200 F2d 232 Cesario v. United States
200 F.2d 232
United States Court of Appeals First Circuit.
December 11, 1952.
Alfred Paul Farese, Everett, Mass., for appellant.
William J. Koen, Asst. U. S. Atty., Boston, Mass. (George F. Garrity, U. S. Atty., Boston, Mass., on brief), for appellee.
Before MAGRUDER, Chief Judge, and WOODBURY and HARTIGAN, Circuit Judges.
Salvatore Cesario appeals from a judgment of conviction under an indictment, in two counts, charging the defendant with unlawful sales in Boston, Massachusetts, of heroin, a derivative of opium, on February 28, 1952, and March 25, 1952, respectively, in violation of 26 U.S.C. § 2554(a). The defendant pleaded not guilty, and waived a trial by jury with the approval of the court and the consent of the government, as provided in Rule 23(a) of the Federal Rules of Criminal Procedure, 18 U.S.C. The district judge found the defendant guilty as charged on both counts, and imposed a prison sentence of five years on each count, the two sentences to run concurrently.
The only point on appeal which we think to be deserving of brief comment is the failure of the district judge to grant certain requests for rulings submitted by the defendant.
These requests for rulings, thirteen in number, were submitted to the district judge at some time during the trial, it does not appear just when. They read like typical requests for instructions to the jury in a criminal case, as provided in Rule 30, Fed.Rules Crim.Proc., a rule which obviously has reference only to cases tried to a jury, and not to a jury-waived case.
At the conclusion of the evidence the trial judge announced: "I find the defendant guilty on both counts." At that point counsel for the defendant requested the court to pass on his so-called requests for rulings. This the district judge obligingly undertook to do, taking up the requests seriatim and either stating that he would grant or refuse to grant the particular request.
Several of the requests contained abstract propositions of law dealing with the defense of entrapment. The district judge stated that he would not grant this group of requests. His reason for such refusal was not that the requests were incorrect as abstract propositions of law. Rather, his point was that it was superfluous to give such instructions to himself, since he had found as a fact that there was no entrapment in the case because he did not accept the defendant's story of what had happened.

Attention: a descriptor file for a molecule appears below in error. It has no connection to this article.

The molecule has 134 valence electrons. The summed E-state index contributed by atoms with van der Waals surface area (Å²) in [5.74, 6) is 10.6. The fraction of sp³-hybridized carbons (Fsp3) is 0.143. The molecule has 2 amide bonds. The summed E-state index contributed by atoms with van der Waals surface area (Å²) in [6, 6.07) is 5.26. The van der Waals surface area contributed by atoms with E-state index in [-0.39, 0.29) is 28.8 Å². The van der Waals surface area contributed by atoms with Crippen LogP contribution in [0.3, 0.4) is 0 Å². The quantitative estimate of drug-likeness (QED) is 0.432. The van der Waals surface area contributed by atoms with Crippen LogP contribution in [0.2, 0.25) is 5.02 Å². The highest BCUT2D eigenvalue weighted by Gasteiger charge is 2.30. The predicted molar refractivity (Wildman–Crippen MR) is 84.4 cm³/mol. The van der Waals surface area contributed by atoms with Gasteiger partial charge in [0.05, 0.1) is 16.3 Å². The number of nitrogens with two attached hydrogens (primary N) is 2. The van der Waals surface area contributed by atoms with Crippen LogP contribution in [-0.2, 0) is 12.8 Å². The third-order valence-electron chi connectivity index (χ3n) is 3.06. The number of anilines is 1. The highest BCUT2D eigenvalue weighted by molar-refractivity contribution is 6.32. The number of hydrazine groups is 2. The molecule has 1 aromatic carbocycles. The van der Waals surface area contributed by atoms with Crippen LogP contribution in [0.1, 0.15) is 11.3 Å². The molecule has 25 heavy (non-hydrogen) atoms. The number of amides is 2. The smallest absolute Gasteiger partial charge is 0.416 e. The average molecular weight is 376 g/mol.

Throughout the course of the trial the court several times recognized that the only substantial defense which the defendant was undertaking to establish was the defense of entrapment. The court also evinced a familiarity with the legal requirements of such a defense, and he afforded the defendant full opportunity to establish the defense if he could.
To sustain the defense of entrapment, the defendant relied solely upon his own testimony, which was not very strong and impressive in this respect. It related chiefly to two prior occasions in New York City when the defendant admittedly procured heroin for the government agent. Even if it were assumed that the defendant was entrapped on those two occasions, the defendant was not tried and convicted on the basis of those transactions, but on the basis of two subsequent sales in the City of Boston. If the district judge, as he evidently did, believed the testimony of the chief government witness, he could not possibly have found for the defendant on the issue of entrapment, however liberally that defense might be applied.
The whole procedure on the defendant's requests for rulings was irregular. But under the circumstances the defendant was obviously not prejudiced by the failure of the trial judge, sitting without a jury, formally to "grant" the group of requests for rulings dealing with the defense of entrapment.
As applied to criminal trials without a jury, Rule 23(c) provides: "In a case tried without a jury the court shall make a general finding and shall in addition on request find the facts specially." That rule indicates the proper procedure by which a defendant may preserve a question of law for purposes of appeal. In this case the district judge did make a special finding that he disbelieved the defendant's story in so far as it differed from the version testified to by the government witnesses. Such a finding necessarily eliminated any possible defense of entrapment.
The judgment of the District Court is affirmed.